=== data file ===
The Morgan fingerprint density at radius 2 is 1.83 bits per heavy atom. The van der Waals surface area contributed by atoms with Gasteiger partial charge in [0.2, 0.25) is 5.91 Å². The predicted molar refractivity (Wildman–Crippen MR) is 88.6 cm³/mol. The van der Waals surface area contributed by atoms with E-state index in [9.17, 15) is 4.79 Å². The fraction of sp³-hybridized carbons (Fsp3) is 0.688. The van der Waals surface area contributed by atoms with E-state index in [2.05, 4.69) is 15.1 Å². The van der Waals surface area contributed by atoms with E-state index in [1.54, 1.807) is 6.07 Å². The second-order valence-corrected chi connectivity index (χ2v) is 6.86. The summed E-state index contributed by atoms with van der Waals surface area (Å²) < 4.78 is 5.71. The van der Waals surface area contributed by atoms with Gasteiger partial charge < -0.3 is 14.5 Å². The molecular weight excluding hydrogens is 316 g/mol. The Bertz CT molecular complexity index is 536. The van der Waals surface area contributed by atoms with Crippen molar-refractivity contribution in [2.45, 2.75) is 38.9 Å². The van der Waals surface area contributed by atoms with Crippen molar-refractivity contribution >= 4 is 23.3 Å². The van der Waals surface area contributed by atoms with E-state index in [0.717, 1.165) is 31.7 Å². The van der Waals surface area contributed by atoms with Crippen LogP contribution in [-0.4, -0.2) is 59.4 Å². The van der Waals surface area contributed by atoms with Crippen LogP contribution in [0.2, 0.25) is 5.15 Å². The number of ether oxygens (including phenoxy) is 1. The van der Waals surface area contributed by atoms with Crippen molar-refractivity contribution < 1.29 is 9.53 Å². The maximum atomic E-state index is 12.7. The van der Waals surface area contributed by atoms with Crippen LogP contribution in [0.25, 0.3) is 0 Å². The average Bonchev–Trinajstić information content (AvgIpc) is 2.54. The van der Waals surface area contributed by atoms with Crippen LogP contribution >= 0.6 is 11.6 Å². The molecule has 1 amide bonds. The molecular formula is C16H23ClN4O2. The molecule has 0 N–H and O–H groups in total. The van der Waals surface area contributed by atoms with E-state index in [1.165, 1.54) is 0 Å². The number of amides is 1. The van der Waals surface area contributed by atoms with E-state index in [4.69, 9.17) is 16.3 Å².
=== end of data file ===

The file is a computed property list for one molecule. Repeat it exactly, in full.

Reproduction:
The Morgan fingerprint density at radius 2 is 1.83 bits per heavy atom. The van der Waals surface area contributed by atoms with Gasteiger partial charge in [0.2, 0.25) is 5.91 Å². The predicted molar refractivity (Wildman–Crippen MR) is 88.6 cm³/mol. The van der Waals surface area contributed by atoms with E-state index in [9.17, 15) is 4.79 Å². The fraction of sp³-hybridized carbons (Fsp3) is 0.688. The van der Waals surface area contributed by atoms with E-state index in [2.05, 4.69) is 15.1 Å². The van der Waals surface area contributed by atoms with E-state index in [1.54, 1.807) is 6.07 Å². The second-order valence-corrected chi connectivity index (χ2v) is 6.86. The summed E-state index contributed by atoms with van der Waals surface area (Å²) < 4.78 is 5.71. The van der Waals surface area contributed by atoms with Gasteiger partial charge < -0.3 is 14.5 Å². The molecular weight excluding hydrogens is 316 g/mol. The Bertz CT molecular complexity index is 536. The van der Waals surface area contributed by atoms with Crippen molar-refractivity contribution in [2.45, 2.75) is 38.9 Å². The van der Waals surface area contributed by atoms with Crippen molar-refractivity contribution >= 4 is 23.3 Å². The van der Waals surface area contributed by atoms with E-state index in [0.717, 1.165) is 31.7 Å². The van der Waals surface area contributed by atoms with Crippen LogP contribution in [-0.4, -0.2) is 59.4 Å². The van der Waals surface area contributed by atoms with Crippen LogP contribution in [0.2, 0.25) is 5.15 Å². The number of ether oxygens (including phenoxy) is 1. The van der Waals surface area contributed by atoms with Crippen molar-refractivity contribution < 1.29 is 9.53 Å². The maximum atomic E-state index is 12.7. The van der Waals surface area contributed by atoms with Crippen LogP contribution in [0.25, 0.3) is 0 Å². The average Bonchev–Trinajstić information content (AvgIpc) is 2.54. The van der Waals surface area contributed by atoms with Crippen LogP contribution >= 0.6 is 11.6 Å². The molecule has 1 amide bonds. The molecular formula is C16H23ClN4O2. The molecule has 0 N–H and O–H groups in total. The van der Waals surface area contributed by atoms with E-state index in [1.165, 1.54) is 0 Å². The number of amides is 1. The van der Waals surface area contributed by atoms with E-state index in [4.69, 9.17) is 16.3 Å².